Restaurants in Switzerland are different than in the States. Sure, they both serve food. Still, a conversation I overheard in the train the other day got me thinking how big the differences really are.
Of course, generally speaking Europe is older than the United States. Go out west in America and you will undoubtedly find signs and historical markers that date way back to 1910. Many buildings in Europe easily date back to the 18th century or before and are still standing. It probably depends on how well they were built and if they were exposed to any natural or manmade catastrophes.
Travelling and getting somewhere in the olden days took a lot longer and was more perilous than today. Usually the travelers walked, or if possible, took a coach to get to their destinations. The post coach was probably the preferred means of transportation. It travelled regular routes and stopped at the post offices in each town. Consequently “Guest houses” popped up on these routes where travelers could eat and sleep. These places were usually at the post office and given exotic names like “Guest House Post”. Due to economic reasons and Internet, there are no longer Post Offices in every Swiss town. However, there are still well over 200 Post restaurants and hotels here.
In the mid 19th century railroads and train travel invaded Switzerland. It stands to reason that restaurants named “Train Station” boomed, too. There are still over 300 restaurants named “Train Station”. It’s just a wild guess, but I would say that they you can usually find a restaurant “Train Station” in the close vicinity of a train station.
Names of Swiss Restaurants
The overheard train conversation was between a Swiss and an American and centered on the names of restaurants. When the train stopped in Lyss the American said one of the beast meals he’s ever had was at the restaurant “Hirsch” right there in Lyss. It was fantastic, if the man he was talking to wanted a great meal then the restaurant “Hirsch” was the place to go. Unfortunately he didn’t go into any details as to what he was served that was so good.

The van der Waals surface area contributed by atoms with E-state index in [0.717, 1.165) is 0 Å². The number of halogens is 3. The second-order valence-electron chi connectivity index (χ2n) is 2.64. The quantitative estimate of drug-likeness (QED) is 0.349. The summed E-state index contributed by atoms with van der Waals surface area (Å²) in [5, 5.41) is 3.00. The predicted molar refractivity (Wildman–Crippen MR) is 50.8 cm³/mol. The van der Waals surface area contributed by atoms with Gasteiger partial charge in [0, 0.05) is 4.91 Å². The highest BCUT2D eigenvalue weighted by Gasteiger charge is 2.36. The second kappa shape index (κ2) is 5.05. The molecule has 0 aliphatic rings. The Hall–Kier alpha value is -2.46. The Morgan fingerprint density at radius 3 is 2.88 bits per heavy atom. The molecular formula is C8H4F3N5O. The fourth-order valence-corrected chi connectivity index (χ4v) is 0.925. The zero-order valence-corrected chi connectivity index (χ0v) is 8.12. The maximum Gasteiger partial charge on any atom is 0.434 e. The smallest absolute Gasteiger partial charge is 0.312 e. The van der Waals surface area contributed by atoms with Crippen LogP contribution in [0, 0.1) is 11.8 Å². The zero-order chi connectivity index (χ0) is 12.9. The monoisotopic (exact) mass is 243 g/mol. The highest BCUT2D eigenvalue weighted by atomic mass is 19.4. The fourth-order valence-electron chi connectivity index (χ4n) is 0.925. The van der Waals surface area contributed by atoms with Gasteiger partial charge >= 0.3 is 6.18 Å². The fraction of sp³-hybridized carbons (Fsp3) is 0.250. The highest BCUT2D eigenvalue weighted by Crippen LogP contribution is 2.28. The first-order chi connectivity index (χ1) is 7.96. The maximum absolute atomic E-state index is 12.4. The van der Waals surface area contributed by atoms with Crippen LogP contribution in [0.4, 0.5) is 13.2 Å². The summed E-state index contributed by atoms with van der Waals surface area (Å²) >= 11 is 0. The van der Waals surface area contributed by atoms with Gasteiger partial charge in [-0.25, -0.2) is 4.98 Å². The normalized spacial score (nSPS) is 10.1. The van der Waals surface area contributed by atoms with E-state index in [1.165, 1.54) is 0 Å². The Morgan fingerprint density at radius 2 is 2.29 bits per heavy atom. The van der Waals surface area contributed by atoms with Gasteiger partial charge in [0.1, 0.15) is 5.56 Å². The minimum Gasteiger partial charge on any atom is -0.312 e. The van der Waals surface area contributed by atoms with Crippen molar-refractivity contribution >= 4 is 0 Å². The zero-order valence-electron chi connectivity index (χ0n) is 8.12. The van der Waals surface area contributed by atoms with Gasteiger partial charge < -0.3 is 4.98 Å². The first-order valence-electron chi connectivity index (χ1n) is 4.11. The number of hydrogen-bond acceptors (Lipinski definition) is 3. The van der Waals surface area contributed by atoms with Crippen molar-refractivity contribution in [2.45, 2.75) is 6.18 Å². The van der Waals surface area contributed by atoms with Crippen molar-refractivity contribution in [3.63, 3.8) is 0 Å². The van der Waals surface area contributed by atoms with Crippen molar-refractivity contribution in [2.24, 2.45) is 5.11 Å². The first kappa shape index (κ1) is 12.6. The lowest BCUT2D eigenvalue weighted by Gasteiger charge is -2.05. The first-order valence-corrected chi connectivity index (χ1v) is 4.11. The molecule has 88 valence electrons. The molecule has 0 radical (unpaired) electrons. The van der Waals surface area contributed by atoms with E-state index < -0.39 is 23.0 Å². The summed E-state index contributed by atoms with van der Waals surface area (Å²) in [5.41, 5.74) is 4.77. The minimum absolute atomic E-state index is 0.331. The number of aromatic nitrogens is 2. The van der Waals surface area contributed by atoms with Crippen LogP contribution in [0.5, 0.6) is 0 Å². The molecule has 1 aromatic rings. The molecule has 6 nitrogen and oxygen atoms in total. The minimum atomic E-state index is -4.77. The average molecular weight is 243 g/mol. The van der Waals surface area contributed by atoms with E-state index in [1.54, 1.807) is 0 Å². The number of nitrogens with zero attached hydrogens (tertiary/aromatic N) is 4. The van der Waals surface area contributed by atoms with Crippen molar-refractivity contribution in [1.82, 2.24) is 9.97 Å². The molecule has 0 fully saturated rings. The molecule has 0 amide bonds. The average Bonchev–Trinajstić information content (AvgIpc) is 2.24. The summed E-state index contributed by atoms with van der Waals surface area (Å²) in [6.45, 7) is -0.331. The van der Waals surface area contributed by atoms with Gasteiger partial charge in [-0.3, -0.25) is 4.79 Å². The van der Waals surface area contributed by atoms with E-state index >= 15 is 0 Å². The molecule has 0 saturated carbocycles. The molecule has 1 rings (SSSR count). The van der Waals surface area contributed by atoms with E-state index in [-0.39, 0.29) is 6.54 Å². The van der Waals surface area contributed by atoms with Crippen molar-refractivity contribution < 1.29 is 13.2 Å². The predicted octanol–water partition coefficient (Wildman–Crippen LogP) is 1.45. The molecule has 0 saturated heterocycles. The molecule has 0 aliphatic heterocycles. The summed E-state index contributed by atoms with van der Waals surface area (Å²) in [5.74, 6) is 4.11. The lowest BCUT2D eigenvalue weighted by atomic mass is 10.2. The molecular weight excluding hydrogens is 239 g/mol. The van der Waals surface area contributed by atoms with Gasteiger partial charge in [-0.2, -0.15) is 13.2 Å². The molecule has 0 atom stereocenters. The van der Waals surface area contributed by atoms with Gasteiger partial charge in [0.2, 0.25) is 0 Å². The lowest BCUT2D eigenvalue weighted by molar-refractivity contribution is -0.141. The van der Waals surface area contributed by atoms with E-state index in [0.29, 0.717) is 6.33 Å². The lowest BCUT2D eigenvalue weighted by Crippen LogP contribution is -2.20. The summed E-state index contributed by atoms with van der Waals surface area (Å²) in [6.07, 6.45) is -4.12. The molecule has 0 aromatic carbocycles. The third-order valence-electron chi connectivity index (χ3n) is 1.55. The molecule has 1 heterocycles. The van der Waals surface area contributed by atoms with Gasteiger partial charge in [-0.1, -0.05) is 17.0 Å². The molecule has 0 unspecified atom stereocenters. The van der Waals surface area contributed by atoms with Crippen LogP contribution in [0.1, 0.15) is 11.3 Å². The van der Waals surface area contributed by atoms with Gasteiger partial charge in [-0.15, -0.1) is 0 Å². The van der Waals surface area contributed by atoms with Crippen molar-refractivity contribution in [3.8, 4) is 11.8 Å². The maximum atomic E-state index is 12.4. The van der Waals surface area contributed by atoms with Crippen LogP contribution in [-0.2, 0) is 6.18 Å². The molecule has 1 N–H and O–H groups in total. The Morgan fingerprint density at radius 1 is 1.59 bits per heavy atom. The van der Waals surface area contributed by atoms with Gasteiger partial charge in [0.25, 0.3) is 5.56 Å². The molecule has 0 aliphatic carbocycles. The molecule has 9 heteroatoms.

The Swiss told him that “Hirsch” is the German word for “deer”. Then the American said it was probably the name of the owner; Mr. Hirsch. Sure, why not? John Deere manufactures agricultural, construction and forestry machinery in the States and world. Then maybe Johann Hirsch owns a restaurant in Switzerland. I doubted it but thought his argumentation wasn’t too bad. After all, a family named “Hirschi” [“small deer”] lived in the same apartment building as we did for years.
The down-to-earth, realistic Swiss wasn’t having any of this nonsense. He said there is a restaurant named “Deer” in almost every town. The owners of those places couldn’t possibly all be named Hirsch, John or otherwise. It was just the name of an animal. It seem like he could be right, I looked it up. There are only 137 people named “Hirsch” in the telephone book and almost 200 restaurants “Deer” in Switzerland.
Both men were stumped as to why you would name a restaurant after some animal. The American said that names of restaurants usually reflect the owner’s name, or a theme of some sort that can be found in the restaurant. For example, if a place is called “Restaurant Side-pocket” you might expect to find a billiard table there. What would you expect to find in the restaurant “Ox”?. Okay, this reasoning is true in America, but in Europe creative names are only limited to “newer” restaurants. And, no, there are no oxen themes in the restaurant “Ox”. The classical Swiss restaurant names go way back and can be divided into 3 major categories: symbolic, nature and animals. The animals names used seem to be strong, native and heraldic, so no restaurants Giraffes, Zebras or Raccoon around here.
In our Town
Our little town of Lengnau has a population of about 4,500 and has four traditional restaurants. This doesn’t include the restaurant “Train Station” which sadly closed last year, any pizza places or the one Asian restaurant. The name of all four restaurants in Lengnau are “Lion”, “Deer”, “Bear” and “Eagle”. They are all in the Top Swiss Restaurants Names list below.
Not being privy to my thoughts, the American made one more astute observation before we were all got off of the train. He asked his travel companion “If all these restaurants have the same name, maybe they are part of a chain, you know, like McDonald’s?”
Finally, as I was racing to catch a connecting train I thought I really should get some business cards printed so I could hand them out, just for occasions like that.
Top Swiss Restaurant Names
Here’s a short, non-official list of top names of restaurants in Switzerland (more than 100).
- Rössli [little horse] > 250
- Löwen [lion] > 200
- Hirschen [deer] > 200
- Bären [bear] > 150
- Ochsen [ox] > 100
- Adler [eagle] > 100
- Sonne [sun] > 200
- Linde [limewood or basswood tree] > 125
- Kreuz [cross] > 250
- Stern [star] > 225
- Krone [crown] > 150
- Bahnhof [train station] > 300
- Post [post office] > 225